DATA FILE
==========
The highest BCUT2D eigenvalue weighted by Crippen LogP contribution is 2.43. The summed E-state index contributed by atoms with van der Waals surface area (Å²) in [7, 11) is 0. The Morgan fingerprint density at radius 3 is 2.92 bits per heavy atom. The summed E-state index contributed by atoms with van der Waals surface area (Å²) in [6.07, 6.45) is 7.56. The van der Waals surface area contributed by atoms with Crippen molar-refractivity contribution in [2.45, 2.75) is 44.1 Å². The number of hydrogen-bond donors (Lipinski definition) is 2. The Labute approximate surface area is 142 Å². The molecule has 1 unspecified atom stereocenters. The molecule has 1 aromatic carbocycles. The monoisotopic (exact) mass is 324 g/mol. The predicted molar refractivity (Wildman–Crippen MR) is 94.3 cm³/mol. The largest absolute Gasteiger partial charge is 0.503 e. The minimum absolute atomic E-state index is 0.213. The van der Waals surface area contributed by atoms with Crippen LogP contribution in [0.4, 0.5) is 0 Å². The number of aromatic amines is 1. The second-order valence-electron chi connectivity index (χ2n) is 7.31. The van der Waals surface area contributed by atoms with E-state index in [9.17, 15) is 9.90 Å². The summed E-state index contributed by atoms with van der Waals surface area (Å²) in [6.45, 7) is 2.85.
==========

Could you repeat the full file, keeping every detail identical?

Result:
The highest BCUT2D eigenvalue weighted by Crippen LogP contribution is 2.43. The summed E-state index contributed by atoms with van der Waals surface area (Å²) in [7, 11) is 0. The Morgan fingerprint density at radius 3 is 2.92 bits per heavy atom. The summed E-state index contributed by atoms with van der Waals surface area (Å²) in [6.07, 6.45) is 7.56. The van der Waals surface area contributed by atoms with Crippen molar-refractivity contribution in [2.45, 2.75) is 44.1 Å². The number of hydrogen-bond donors (Lipinski definition) is 2. The Labute approximate surface area is 142 Å². The molecule has 1 unspecified atom stereocenters. The molecule has 1 aromatic carbocycles. The monoisotopic (exact) mass is 324 g/mol. The predicted molar refractivity (Wildman–Crippen MR) is 94.3 cm³/mol. The largest absolute Gasteiger partial charge is 0.503 e. The minimum absolute atomic E-state index is 0.213. The van der Waals surface area contributed by atoms with Crippen LogP contribution in [0.4, 0.5) is 0 Å². The number of aromatic amines is 1. The second-order valence-electron chi connectivity index (χ2n) is 7.31. The van der Waals surface area contributed by atoms with E-state index in [9.17, 15) is 9.90 Å². The summed E-state index contributed by atoms with van der Waals surface area (Å²) in [6.45, 7) is 2.85.